Now, some people might think if you write and release quickly, your writing is sub-par or not up to a high standard or that you don’t care about what you’re writing and releasing. Allow me to set you straight. I care a great deal about my writing. I agonise over every paragraph. I make sure that each and every story I publish is something I can be proud of. I’m able to write quickly and write well at the same time. I use my capabilities as a writer to it’s fullest extent and I’m not going to apologise for it. I’m not a selfish person, but I’m also not going to restrict myself for anyone else’s benefit. I am who I am and I’m never going to say sorry for that.
We’ve got that out of the way now so it’s time to get real about Corrupt Empire. I wrote the first book, Betrayal, last year and I’d started on Sacrifice. I knew pretty quickly this would be a trilogy and that Avery and Aiden’s story was going to be dark and intense. Having had some very positive feedback from the one person I allowed to read it whilst I was writing it, I knew I was onto something. I decided I was going to take a calculated risk. Releasing books in a new sub-genre without establishing a new pen name. I didn’t want to have to deal with the added work. I just said, this is what I’m doing and that’s it. The second risk I decided to take was releasing each book a month apart. One of the main reasons for doing this is I knew I’d be leaving the first and second books on a cliffhanger and I know how readers feel about those. They’ll want the next book pretty quickly. I was also aware I had not yet finished the second book or even started the third.
I set Betrayal to be published on the 20th of March. It was ready to go two weeks before and that’s when I sent it out to ARC readers. The very first time I’ve employed them and I think that was part of the key to the success of the first book. I targeted myself to finish Sacrifice as soon as I could because I knew I would then have to write another full length book and have it edited before the end of April so I could have it ready for the May release date. Sacrifice was completed on time and Revenge was done by mid April. I put myself under a hell a lot of pressure to finish those books, but having them both up on pre-order meant I had very little choice but to get them done.
Betrayal has been my most successful release to date. I put out ARCs and got my book up on a month long blog tour, which got my name out there and employed my regular marketing on Amazon. All of those things made sure my income for March went up. And as of today, I’ve made more than I targeted for myself in April after the release of Sacrifice. Now, I’m hoping this continues into next month when Revenge comes out, but you never know what is going to happen month to month, so I can’t exactly rely on it being a success. That’s the thing about being in the creative field and especially being an author, you never know what book will take off next. You never know if you’ve really found the right formula, the right readers and the right market. So you’ve just got to try. Some of what you’ll do will be a failure and that’s okay because it’s all a learning curve.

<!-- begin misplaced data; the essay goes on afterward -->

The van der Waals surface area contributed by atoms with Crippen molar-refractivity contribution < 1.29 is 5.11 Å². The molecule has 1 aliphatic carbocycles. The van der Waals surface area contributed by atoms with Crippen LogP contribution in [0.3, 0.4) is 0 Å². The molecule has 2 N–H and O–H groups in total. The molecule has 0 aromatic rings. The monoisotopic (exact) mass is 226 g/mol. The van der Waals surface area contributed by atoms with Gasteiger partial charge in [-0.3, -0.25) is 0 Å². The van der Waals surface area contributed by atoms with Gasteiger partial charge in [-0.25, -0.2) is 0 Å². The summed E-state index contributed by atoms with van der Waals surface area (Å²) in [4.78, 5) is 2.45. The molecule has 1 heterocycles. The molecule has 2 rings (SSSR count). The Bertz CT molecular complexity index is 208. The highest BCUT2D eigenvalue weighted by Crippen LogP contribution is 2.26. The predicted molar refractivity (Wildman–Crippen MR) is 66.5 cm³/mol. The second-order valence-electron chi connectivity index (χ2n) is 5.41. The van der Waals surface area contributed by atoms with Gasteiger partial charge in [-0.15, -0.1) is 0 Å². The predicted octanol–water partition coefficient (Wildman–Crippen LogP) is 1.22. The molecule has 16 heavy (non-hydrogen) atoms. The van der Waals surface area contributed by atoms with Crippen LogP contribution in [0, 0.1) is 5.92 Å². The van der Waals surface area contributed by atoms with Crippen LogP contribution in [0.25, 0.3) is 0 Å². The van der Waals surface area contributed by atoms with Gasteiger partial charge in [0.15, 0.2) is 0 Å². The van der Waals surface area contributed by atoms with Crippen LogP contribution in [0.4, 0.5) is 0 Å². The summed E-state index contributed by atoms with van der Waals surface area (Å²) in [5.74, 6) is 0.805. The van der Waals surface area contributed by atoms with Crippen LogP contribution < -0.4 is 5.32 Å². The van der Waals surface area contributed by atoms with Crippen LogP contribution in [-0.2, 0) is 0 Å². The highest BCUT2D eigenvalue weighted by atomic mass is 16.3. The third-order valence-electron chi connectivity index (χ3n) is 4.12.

I’ve talked about the success of my current releases and how that’s enabled me to have a little bit of breathing room because I’m on my way to being able to cover myself financially. Not quite there yet, but I’m hoping if I carry on, things will continue to improve. The last thing I’m going to talk about is what’s happening now and the struggles I’ve been facing because of the success I’ve started to have.
Having one successful book series does not mean I can just take a break and go okay well this will keep me going from now on. I still have to work and I still have to write more books. Having a backlist is extremely important for the future success of my career and releasing new books is the only way I’m ever going to achieve that. So, what I took from releasing Betrayal and Sacrifice is that dark romance is my thing. That means that although I’ve written a seventh book for my After Dark series, it’s not the next thing I’m going to release. Plain and simple, from a business prospective, I have to follow up the Corrupt Empire series with another dark romance book. Lucky for me, I’d already started writing a spin off to that series last year. Not so lucky for me, the same book has also proven to be a complete and utter nightmare for me to continue writing after taking such a long break from it. As well as knowing that I’ve got to bring it again. Not only that, it’s a standalone that’s going to end up longer than any other book I’ve ever written. That in itself is not a bad thing, but I’m aware I have to finish it and put it out soon. It’s a lot of pressure. I can’t just take a break and say ah well, it takes as long as it takes. I don’t have that luxury even being a full time writer. I do put a lot of pressure on myself, it’s true, but I also have the added pressure of needing this to work so I can afford to live.
So, whilst I struggle on through with this spin off, I’m also working on new projects too which I’m not going to reveal any details about. I’ve got to keep going and keep writing, which means new projects are good. It means future releases and more potential income. It means readers will have more books from me to enjoy and that for me, is the main reason I write. Knowing someone loves your work is what makes it all worthwhile. So even though I’m facing a lot of struggles, a lot of pressure and I’ve put a huge amount of time and energy into doing this, having people enjoy my books keeps me going.
I’ve always been one for honesty and this is about as real as I can get. This has been a hard journey, it’s still a hard journey and it will continue to be. That’s just the life of an author. All I want is for people to understand this is my real job. This is what earns me an income. It’s not a stable income, but one day it’ll be enough that I don’t have to worry so much any more. I’m hoping it will come sooner rather than later so I don’t have to give up on my dream and go back to the soul crushing reality of having a day job which made me unhappy. Writing is what makes me happy. Writing is a joy and getting to do it as my job is wonderful. I will continue to work hard, put my all into my books and hope that my readers enjoy them.